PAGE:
Man, Miguel Cabrera is a good hitter. This is no news flash, of course, but he has now reached that level of consistency -- not unlike, say, Henry Aaron in the 1950s and 1960s -- where you don't even think about it anymore. And because you don't think about it, well, you don't think about it, and then you come upon a Tigers game and you watch Cabrera in the batter's box with his perfect balance, his calm, his controlled swing, and you remember: This guy is one of the best who ever lived at hitting a baseball.

Here's a quick and easy way to tell how hard and consistently someone hits a baseball: Add up his home runs and doubles. See how often that number is at 70 or above. You might be surprised how rarely it happens. Mickey Mantle, for instance, only did it twice. One of those was in 1961, when he hit 70 on the nose with 54 homers and 16 doubles. Mantle's doubles numbers are strikingly low. George Brett, as just one example of many, never reached 70.

You will not be surprised to know that the two players who have hit that 70 number most often are Babe Ruth and Albert Pujols, each with 11. Lou Gehrig and Manny Ramirez are next with nine. Hank Aaron had eight along with a surprise … Carlos Delgado. From 1997 to 2003, Delgado had 70 homers plus doubles every year. Of course, that was smack in the middle of the Selig Era, with baseballs flying everywhere, but Delgado hit screamers all over the park in those days.

Miguel Cabrera has seven seasons with 70-plus … seven of the last eight years. Look:

2005: 76 (43 doubles, 33 homers)

2006: 76 (50 doubles, 26 homers)

2007: 72 (38 doubles, 34 homers)

2008: 73 (36 doubles, 37 homers)

2009: 68 (34 doubles, 34 homers)

2010: 83 (45 doubles, 38 homers)

2011: 78 (48 doubles, 30 homers)

2012: 79 (38 doubles, 41 homers)

This is stupefying consistency. It's mind-blowing … except, you know, there's one guy who has been even more consistently awesome. You know, many of us have long thought that a big reason why Tim Raines is so underrated is because he played in the same era as Rickey Henderson. If Raines had played before Henderson or if he played now, you would marvel at his six seasons of 70-plus stolen bases, his .385 lifetime on-base percentage, his six season of 100-plus runs (twice leading the league), his genius for base running. Across the long history of baseball, he's one of the greatest leadoff hitters ever. But in his own time, in pretty much every way, he was Henderson's junior (who wasn't?) and so he never stood up well in the comparisons. When people think of him, they think second-best. This is my only explanation for how he continues to be so ignored in the Hall of Fame voting.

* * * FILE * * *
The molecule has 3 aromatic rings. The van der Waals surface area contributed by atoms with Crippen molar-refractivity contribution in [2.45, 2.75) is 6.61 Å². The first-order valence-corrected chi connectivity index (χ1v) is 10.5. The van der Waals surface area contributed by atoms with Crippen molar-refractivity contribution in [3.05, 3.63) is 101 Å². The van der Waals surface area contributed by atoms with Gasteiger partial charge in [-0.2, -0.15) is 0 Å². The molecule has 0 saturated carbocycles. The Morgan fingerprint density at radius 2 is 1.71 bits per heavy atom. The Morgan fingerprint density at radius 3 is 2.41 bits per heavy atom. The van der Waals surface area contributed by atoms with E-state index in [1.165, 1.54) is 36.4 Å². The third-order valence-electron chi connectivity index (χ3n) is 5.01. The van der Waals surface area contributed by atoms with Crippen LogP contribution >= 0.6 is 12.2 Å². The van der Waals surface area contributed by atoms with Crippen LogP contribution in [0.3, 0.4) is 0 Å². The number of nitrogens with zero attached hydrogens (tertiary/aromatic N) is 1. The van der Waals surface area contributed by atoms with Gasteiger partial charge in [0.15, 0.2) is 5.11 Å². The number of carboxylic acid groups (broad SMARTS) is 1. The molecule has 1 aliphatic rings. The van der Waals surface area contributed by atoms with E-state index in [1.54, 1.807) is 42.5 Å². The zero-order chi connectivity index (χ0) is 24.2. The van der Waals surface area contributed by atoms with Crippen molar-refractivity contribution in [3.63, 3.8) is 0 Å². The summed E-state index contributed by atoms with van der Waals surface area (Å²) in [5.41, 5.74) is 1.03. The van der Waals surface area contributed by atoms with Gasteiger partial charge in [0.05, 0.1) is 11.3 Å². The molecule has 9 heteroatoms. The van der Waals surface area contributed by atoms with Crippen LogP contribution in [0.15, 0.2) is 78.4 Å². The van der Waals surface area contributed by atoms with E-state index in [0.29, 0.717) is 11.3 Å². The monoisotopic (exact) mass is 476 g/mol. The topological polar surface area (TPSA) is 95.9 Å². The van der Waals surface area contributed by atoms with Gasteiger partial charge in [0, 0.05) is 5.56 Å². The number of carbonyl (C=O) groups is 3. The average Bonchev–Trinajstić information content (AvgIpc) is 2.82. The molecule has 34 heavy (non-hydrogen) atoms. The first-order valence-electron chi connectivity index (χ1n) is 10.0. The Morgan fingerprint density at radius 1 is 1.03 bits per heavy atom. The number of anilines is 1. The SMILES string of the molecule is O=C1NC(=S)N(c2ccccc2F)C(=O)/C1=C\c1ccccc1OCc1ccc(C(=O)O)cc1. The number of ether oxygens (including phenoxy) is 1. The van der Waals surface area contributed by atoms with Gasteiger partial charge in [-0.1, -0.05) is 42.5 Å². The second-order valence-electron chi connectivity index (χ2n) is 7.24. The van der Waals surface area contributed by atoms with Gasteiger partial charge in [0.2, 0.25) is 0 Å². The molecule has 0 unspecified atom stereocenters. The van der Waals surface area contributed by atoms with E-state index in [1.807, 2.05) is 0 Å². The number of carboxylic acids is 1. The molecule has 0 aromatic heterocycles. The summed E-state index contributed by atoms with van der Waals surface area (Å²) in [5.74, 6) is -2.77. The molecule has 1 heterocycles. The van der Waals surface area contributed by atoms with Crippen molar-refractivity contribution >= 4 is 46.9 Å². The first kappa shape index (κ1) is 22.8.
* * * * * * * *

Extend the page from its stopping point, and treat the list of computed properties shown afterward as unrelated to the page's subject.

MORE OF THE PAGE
Cabrera happens to play in the time of Pujols. And, in pretty much every way, he's Pujols' junior. But who isn't? On Tuesday, Cabrera had another one of his days - 3-for-4, two homers, a double, six RBIs and three runs scored. He hit another homer on Wednesday. He leads the American League in hitting, slugging and RBIs, he's fifth in doubles and he's second in homers, and he was probably even better last year.

I happen to think that Mike Trout should be a dead lock for the MVP this year because he's having one of the greatest years of our lifetime when you consider offense, defense, base running and everything else. Right now, I would probably vote Cabrera second. Last year, I think Cabrera might have deserved to be second in the MVP voting, too. The year before that, he finished second in the MVP voting. The year before that, he had an argument for a second-place vote, too.

It's just his fortune. Second-best. But man oh man can Miggy Cabrera hit baseballs.